Deciphering the dinosaurian history of Australia is difficult work. More often than not, down-under dinosaurs are represented by isolated bits and pieces—a tooth, partial hip, damaged vertebra or other unassuming fragment. Despite our incomplete knowledge of many of Australia’s dinosaurs, the various scraps often contain distinctive anatomical clues about which type of dinosaur the bone once belonged to. By looking for these subtle hints, paleontologists have slowly been able to piece together an overview of Australia’s dinosaurs during the Early Cretaceous. The latest addition is a ceratosaur represented by a small portion of ankle.
The single specimen, designated NMV P221202, was discovered in roughly 121- to 125-million-year-old rock in southeastern Australia. At first glance, the dinosaur bone looks like little more than a lump of rock. In actuality, though, the fossil is a fused astragalus and calcaneum of a theropod dinosaur—a part of the dinosaur’s ankle that articulated with the long metatarsal bones that formed the dinosaur’s foot.
While the fossil was not much to go on, Museum Victoria paleontologist Erich Fitzgerald and colleagues were able to outline the animal’s identity. The dinosaur was a ceratosaur, a Cretaceous cousin of the more famous, horned predator Ceratosaurus from Jurassic North America. In fact, the newly described bone might have belonged to a particular subgroup of ceratosaurs called abelisauroids—short-snouted, tiny-armed carnivores such as Carnotaurus, Skorpiovenator and Majungasaurus—but the partial ankle alone isn’t enough to confirm this assignment. Outside of generalizations inferred from other ceratosaurs, we don’t really know what the dinosaur looked like. For now, the lone bone represents the first definitive ceratosaur known from Australia.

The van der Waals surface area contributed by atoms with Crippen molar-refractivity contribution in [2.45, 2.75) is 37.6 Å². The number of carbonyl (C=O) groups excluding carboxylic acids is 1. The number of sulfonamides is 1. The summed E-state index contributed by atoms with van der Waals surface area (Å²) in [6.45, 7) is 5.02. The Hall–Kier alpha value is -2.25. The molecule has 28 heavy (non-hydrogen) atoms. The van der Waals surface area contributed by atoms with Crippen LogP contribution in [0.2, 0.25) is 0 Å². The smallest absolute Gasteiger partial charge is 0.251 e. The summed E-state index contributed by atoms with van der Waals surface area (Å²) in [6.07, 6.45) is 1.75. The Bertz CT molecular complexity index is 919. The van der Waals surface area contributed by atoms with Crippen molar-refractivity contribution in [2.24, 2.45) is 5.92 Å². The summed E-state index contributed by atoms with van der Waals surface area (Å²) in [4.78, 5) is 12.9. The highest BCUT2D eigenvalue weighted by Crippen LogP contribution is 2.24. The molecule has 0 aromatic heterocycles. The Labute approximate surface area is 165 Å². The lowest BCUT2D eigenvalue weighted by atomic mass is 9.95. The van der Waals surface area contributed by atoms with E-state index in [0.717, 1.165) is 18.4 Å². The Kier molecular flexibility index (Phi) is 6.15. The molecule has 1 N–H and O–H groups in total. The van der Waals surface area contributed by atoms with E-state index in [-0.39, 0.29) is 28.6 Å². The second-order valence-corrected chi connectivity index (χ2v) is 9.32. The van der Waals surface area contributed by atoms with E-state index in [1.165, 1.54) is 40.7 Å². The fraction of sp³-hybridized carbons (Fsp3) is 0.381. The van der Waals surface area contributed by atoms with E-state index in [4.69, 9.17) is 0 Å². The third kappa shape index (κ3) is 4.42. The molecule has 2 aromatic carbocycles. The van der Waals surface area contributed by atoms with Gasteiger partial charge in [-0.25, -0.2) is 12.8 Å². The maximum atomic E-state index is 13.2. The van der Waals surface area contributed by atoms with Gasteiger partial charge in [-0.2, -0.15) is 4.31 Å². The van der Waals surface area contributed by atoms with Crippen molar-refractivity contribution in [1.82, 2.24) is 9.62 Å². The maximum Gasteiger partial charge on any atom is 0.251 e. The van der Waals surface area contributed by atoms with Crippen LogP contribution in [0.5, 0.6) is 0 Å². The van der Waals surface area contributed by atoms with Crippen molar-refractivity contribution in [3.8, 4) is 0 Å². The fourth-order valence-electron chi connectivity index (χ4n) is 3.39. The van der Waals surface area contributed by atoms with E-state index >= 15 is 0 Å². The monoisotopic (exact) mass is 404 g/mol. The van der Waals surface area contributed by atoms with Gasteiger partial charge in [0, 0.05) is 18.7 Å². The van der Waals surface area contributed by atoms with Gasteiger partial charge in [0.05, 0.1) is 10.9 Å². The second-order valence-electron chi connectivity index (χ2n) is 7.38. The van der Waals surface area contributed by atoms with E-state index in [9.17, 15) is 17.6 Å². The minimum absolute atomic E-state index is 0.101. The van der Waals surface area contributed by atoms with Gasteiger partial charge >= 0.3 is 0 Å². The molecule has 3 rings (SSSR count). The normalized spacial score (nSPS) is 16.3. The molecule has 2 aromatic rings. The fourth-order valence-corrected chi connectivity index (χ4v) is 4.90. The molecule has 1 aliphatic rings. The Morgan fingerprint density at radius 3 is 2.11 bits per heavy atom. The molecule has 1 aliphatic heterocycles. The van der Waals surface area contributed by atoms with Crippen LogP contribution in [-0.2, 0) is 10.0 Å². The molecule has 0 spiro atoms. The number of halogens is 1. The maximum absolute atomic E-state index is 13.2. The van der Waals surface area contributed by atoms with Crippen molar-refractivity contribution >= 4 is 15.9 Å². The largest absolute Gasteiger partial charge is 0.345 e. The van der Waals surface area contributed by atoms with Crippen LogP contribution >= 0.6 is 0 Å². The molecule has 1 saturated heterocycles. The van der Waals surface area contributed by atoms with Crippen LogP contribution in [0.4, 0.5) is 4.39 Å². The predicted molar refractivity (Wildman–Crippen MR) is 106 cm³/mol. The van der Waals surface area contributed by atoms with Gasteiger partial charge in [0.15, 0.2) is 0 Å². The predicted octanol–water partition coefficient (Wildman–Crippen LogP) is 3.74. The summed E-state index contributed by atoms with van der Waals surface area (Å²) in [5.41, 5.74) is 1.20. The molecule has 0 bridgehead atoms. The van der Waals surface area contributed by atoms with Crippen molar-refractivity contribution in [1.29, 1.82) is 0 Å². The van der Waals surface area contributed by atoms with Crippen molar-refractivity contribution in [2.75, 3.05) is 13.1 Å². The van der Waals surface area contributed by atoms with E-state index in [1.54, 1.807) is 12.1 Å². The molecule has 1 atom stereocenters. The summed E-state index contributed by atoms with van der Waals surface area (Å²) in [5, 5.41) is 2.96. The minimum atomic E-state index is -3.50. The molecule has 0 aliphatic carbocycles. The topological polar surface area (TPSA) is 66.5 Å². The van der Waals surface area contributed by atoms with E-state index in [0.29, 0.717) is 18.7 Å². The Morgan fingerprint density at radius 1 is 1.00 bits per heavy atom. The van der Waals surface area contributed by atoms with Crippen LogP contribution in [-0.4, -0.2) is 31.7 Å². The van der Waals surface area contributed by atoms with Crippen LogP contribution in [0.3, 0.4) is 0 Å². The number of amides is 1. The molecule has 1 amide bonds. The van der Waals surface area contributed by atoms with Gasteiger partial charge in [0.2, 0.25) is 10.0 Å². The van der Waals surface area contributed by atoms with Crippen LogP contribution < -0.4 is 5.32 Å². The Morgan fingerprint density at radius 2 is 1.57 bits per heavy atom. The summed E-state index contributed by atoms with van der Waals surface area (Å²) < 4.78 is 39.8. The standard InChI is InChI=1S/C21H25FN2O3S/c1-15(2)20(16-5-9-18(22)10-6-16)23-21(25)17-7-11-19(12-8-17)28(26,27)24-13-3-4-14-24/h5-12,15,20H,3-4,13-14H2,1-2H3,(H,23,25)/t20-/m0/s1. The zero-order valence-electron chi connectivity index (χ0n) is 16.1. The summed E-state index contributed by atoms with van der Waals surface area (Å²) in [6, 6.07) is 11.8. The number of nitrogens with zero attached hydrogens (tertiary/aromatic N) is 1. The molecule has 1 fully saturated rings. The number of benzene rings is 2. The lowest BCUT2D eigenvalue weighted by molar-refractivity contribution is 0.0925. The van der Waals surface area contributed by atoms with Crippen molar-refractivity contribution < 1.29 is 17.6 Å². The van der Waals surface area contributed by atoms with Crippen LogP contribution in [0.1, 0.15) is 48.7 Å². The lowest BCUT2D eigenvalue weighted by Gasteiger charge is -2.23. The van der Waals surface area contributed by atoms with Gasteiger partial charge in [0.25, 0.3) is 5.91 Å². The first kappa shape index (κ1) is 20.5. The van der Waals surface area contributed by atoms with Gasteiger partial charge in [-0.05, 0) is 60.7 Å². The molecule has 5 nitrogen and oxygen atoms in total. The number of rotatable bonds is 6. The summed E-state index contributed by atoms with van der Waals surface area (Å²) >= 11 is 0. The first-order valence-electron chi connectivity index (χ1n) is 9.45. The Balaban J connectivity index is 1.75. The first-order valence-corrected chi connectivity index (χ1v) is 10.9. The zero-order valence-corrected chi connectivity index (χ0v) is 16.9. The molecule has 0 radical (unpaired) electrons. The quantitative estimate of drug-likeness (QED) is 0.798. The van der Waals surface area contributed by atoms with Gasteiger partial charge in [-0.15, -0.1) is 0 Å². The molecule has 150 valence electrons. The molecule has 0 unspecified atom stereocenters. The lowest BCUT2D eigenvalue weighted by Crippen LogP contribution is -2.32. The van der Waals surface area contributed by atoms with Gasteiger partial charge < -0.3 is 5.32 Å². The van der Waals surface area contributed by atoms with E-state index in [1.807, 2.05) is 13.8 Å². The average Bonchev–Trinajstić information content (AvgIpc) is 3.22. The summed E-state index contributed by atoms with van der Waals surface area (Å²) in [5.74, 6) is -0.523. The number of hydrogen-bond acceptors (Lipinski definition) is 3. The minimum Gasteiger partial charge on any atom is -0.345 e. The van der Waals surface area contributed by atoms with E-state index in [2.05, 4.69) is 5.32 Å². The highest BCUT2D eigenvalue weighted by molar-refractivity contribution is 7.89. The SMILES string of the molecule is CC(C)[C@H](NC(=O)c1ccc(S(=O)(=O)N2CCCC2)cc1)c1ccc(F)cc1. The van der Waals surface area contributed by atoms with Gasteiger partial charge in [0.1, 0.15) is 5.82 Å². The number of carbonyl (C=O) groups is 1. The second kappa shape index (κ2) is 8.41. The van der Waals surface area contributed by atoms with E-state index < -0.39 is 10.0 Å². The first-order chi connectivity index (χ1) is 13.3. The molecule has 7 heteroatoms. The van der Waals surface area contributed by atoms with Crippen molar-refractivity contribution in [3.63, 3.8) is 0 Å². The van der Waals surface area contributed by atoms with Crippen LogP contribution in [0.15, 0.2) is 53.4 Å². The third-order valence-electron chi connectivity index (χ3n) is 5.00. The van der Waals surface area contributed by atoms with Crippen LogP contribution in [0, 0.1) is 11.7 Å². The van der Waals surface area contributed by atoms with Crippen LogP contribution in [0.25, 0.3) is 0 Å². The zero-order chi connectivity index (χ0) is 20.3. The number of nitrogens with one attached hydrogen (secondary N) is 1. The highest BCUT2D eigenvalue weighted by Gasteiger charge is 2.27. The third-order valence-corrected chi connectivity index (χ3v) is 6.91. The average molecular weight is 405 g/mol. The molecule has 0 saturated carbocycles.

The presence of a ceratosaur in Australia around 123 million years ago hints that strange things were happening during the Early Cretaceous. Previously, it seemed that some theropod dinosaurs, such as tyrannosaurs, only occurred among the northern continents, and some, like the carcharodontosaurs, were restricted to southern continents. New discoveries have complicated that clean-cut view, including numerous fragmentary finds in Australia.
As Fitzgerald and co-authors point out, it seems that ceratosaurs, croc-snouted spinosaurids, carcharodontosaurs, sickle-clawed dromaeosaurids and tyrannosaurs were all present in Early Cretaceous Australia—a mix of what were once considered to be distinct northern and southern groups of predatory dinosaurs. This may mean that these various groups of predatory dinosaurs, including some of the most spectacular predators of all time, had a global distribution very early on in their history. Only later, as continents continued to shift and lineages evolved, did some of these groups become restricted to particular pockets on the globe. Even though complete skeletons are spectacular, discoveries like this partial ankle show that even small, seemingly mundane bones can significantly alter our understanding of dinosaur evolution.
Fitzgerald, E., Carrano, M., Holland, T., Wagstaff, B., Pickering, D., Rich, T., & Vickers-Rich, P. (2012). First ceratosaurian dinosaur from Australia Naturwissenschaften DOI: 10.1007/s00114-012-0915-3